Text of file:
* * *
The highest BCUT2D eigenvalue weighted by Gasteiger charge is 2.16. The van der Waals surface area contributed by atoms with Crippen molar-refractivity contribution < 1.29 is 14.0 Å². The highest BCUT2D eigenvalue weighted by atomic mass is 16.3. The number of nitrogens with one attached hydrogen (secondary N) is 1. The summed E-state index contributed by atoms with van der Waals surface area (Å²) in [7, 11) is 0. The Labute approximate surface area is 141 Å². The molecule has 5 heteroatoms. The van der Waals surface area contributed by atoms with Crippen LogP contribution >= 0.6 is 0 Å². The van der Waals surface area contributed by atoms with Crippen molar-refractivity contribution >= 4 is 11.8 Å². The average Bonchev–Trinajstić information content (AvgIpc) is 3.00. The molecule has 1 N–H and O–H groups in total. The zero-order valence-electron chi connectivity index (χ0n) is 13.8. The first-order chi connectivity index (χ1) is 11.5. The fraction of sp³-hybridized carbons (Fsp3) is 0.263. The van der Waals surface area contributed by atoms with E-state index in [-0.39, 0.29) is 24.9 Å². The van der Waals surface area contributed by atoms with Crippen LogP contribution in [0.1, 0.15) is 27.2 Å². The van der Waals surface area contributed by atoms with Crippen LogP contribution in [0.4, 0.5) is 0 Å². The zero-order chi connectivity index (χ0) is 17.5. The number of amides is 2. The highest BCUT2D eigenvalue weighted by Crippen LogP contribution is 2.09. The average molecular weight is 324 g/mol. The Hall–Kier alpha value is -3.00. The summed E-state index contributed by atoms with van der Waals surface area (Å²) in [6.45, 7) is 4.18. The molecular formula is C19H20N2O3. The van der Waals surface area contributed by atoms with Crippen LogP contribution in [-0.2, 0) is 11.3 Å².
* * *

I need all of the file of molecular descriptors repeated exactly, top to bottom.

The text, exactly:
The highest BCUT2D eigenvalue weighted by Gasteiger charge is 2.16. The van der Waals surface area contributed by atoms with Crippen molar-refractivity contribution < 1.29 is 14.0 Å². The highest BCUT2D eigenvalue weighted by atomic mass is 16.3. The number of nitrogens with one attached hydrogen (secondary N) is 1. The summed E-state index contributed by atoms with van der Waals surface area (Å²) in [7, 11) is 0. The Labute approximate surface area is 141 Å². The molecule has 5 heteroatoms. The van der Waals surface area contributed by atoms with Crippen LogP contribution >= 0.6 is 0 Å². The van der Waals surface area contributed by atoms with Crippen molar-refractivity contribution >= 4 is 11.8 Å². The average Bonchev–Trinajstić information content (AvgIpc) is 3.00. The molecule has 1 N–H and O–H groups in total. The zero-order valence-electron chi connectivity index (χ0n) is 13.8. The first-order chi connectivity index (χ1) is 11.5. The fraction of sp³-hybridized carbons (Fsp3) is 0.263. The van der Waals surface area contributed by atoms with E-state index in [-0.39, 0.29) is 24.9 Å². The van der Waals surface area contributed by atoms with Crippen LogP contribution in [0.1, 0.15) is 27.2 Å². The van der Waals surface area contributed by atoms with Crippen LogP contribution in [0.4, 0.5) is 0 Å². The zero-order chi connectivity index (χ0) is 17.5. The number of amides is 2. The highest BCUT2D eigenvalue weighted by Crippen LogP contribution is 2.09. The average molecular weight is 324 g/mol. The Hall–Kier alpha value is -3.00. The summed E-state index contributed by atoms with van der Waals surface area (Å²) in [6.45, 7) is 4.18. The molecular formula is C19H20N2O3. The van der Waals surface area contributed by atoms with Crippen LogP contribution in [-0.2, 0) is 11.3 Å².